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African Elephants Have Sneaky Nighttime Feeds on Crops, but Avoid Raids During Full Moon Nights

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Jul 29, 2013 04:50 PM EDT
African elephant
File photo of an African elephant. (Photo : Reuters)

New research from the UK's Anglia Ruskin University indicates that elephants track the lunar cycle and purposefully wait until nighttime to eat crops being grown by humans, often avoiding a "night raid" during a full moon when the night sky is illuminated.

The researchers studied troops elephants in Tanzania's Mikumi National Park in Tanzania, approximately 185 miles west of Dar es Salaam. The park has one of the largest wild elephant populations in Africa.

Five villages bordering the park were selected for the research; villagers and researchers took a record of instances when elephants raided crops being grown close to of within the villages.

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Elephant "night raids" were found to vary in frequency throughout the lunar cycle, with significantly fewer raids during a full moon.

The extent of crop damage also fell considerably during the full moon phase.

"Our results support the belief that elephants alter their behavior to reduce the risks of encountering humans," said study author Rachel Grant, who lectures on Animal Behavior at Anglia Ruskin.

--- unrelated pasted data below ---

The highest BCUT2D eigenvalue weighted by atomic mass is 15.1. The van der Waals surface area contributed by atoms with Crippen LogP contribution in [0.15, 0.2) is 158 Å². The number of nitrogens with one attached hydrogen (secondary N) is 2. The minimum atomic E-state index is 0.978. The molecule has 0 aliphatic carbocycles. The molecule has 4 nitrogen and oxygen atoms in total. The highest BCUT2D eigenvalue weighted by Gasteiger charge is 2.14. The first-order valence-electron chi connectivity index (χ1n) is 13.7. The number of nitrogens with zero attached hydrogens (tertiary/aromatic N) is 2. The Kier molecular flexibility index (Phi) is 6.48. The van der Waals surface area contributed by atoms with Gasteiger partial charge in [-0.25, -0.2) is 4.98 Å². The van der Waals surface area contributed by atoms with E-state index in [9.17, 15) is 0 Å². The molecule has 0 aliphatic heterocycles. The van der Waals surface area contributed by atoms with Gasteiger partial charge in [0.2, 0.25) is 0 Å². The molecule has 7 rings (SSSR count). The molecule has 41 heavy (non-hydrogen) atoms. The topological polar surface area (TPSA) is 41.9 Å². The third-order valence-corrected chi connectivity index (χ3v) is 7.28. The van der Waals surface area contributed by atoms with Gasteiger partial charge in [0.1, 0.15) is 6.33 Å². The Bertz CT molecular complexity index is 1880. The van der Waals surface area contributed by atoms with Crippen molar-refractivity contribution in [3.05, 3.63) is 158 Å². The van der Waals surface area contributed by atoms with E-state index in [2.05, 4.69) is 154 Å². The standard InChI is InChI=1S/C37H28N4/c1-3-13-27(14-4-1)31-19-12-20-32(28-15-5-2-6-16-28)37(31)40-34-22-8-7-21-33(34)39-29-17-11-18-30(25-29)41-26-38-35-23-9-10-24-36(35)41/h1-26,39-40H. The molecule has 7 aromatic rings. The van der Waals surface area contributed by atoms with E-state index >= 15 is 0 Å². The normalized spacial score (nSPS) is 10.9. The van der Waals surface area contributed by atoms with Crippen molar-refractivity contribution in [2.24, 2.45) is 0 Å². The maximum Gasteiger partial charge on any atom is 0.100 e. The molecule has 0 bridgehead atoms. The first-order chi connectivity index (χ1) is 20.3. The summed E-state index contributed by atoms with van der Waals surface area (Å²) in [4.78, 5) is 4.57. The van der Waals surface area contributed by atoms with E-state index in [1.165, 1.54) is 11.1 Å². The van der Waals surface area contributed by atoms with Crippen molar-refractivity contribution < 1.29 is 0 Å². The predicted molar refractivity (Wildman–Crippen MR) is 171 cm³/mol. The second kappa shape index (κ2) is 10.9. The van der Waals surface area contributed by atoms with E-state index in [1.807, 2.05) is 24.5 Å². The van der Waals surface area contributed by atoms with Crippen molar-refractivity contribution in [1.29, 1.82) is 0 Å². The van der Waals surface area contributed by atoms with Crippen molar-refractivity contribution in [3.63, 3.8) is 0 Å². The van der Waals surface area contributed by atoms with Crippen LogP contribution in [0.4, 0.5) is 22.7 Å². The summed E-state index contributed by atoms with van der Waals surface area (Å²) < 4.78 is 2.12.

"Elephants are cathemeral, meaning they are active during day and night, but raid crops almost exclusively at night, suggesting they only venture close to villages when they believe they are harder to detect," Grant said.

"An elephant's awareness of the higher risk of being detected on moonlit nights, because of the visual advantage gained by humans, could account for the changes in their behavior during the lunar cycle and explain why elephants are less likely to venture close to villages during the full moon."

Grant said that some animals that vary their activity according to the lunar cycle have an internally arising biological rhythm, which could explains why the elephants prefer night raids. Alternatively the pachyderms may base their decision making on local conditions at the time, she said.

"Many animals alter their behavior according to varying light levels and the perceived risk of predation, and this is likely to be a partly evolved, partly learned response."

"This evidence of avoiding the full moon is likely to be a feature of elephant behavior in other populations outside of Tanzania and, importantly, could be used to provide information to help protect people's farms from the extensive damage these animals can cause."

Grant and her colleagues research is published in the African Journal of Ecology.

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